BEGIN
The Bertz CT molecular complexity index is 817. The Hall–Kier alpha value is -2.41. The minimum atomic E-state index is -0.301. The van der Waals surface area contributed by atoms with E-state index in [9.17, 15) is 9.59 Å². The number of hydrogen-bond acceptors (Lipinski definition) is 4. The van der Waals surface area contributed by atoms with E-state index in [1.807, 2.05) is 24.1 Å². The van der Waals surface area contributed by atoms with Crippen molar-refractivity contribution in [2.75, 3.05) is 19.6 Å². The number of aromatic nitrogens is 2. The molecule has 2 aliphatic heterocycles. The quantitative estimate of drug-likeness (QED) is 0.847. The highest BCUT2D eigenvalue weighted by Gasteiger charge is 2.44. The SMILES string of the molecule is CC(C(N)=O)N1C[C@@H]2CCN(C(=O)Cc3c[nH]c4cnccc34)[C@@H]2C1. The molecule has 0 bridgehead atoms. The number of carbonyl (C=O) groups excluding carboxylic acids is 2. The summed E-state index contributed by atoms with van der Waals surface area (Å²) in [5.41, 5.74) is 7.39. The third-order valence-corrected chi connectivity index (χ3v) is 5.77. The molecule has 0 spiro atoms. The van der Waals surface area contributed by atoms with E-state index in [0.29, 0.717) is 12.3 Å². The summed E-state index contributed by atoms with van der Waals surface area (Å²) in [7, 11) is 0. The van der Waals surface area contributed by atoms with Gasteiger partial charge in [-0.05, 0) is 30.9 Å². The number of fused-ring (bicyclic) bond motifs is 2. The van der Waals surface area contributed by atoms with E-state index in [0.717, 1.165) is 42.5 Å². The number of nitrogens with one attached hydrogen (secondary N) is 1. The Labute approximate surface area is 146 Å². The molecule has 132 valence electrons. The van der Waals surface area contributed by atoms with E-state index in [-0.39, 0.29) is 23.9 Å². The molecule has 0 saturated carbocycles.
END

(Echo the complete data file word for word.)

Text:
The Bertz CT molecular complexity index is 817. The Hall–Kier alpha value is -2.41. The minimum atomic E-state index is -0.301. The van der Waals surface area contributed by atoms with E-state index in [9.17, 15) is 9.59 Å². The number of hydrogen-bond acceptors (Lipinski definition) is 4. The van der Waals surface area contributed by atoms with E-state index in [1.807, 2.05) is 24.1 Å². The van der Waals surface area contributed by atoms with Crippen molar-refractivity contribution in [2.75, 3.05) is 19.6 Å². The number of aromatic nitrogens is 2. The molecule has 2 aliphatic heterocycles. The quantitative estimate of drug-likeness (QED) is 0.847. The highest BCUT2D eigenvalue weighted by Gasteiger charge is 2.44. The SMILES string of the molecule is CC(C(N)=O)N1C[C@@H]2CCN(C(=O)Cc3c[nH]c4cnccc34)[C@@H]2C1. The molecule has 0 bridgehead atoms. The number of carbonyl (C=O) groups excluding carboxylic acids is 2. The summed E-state index contributed by atoms with van der Waals surface area (Å²) in [5.41, 5.74) is 7.39. The third-order valence-corrected chi connectivity index (χ3v) is 5.77. The molecule has 0 spiro atoms. The van der Waals surface area contributed by atoms with E-state index in [0.29, 0.717) is 12.3 Å². The summed E-state index contributed by atoms with van der Waals surface area (Å²) in [7, 11) is 0. The van der Waals surface area contributed by atoms with Gasteiger partial charge in [-0.05, 0) is 30.9 Å². The number of fused-ring (bicyclic) bond motifs is 2. The van der Waals surface area contributed by atoms with E-state index in [0.717, 1.165) is 42.5 Å². The number of nitrogens with one attached hydrogen (secondary N) is 1. The Labute approximate surface area is 146 Å². The molecule has 132 valence electrons. The van der Waals surface area contributed by atoms with E-state index in [-0.39, 0.29) is 23.9 Å². The molecule has 0 saturated carbocycles.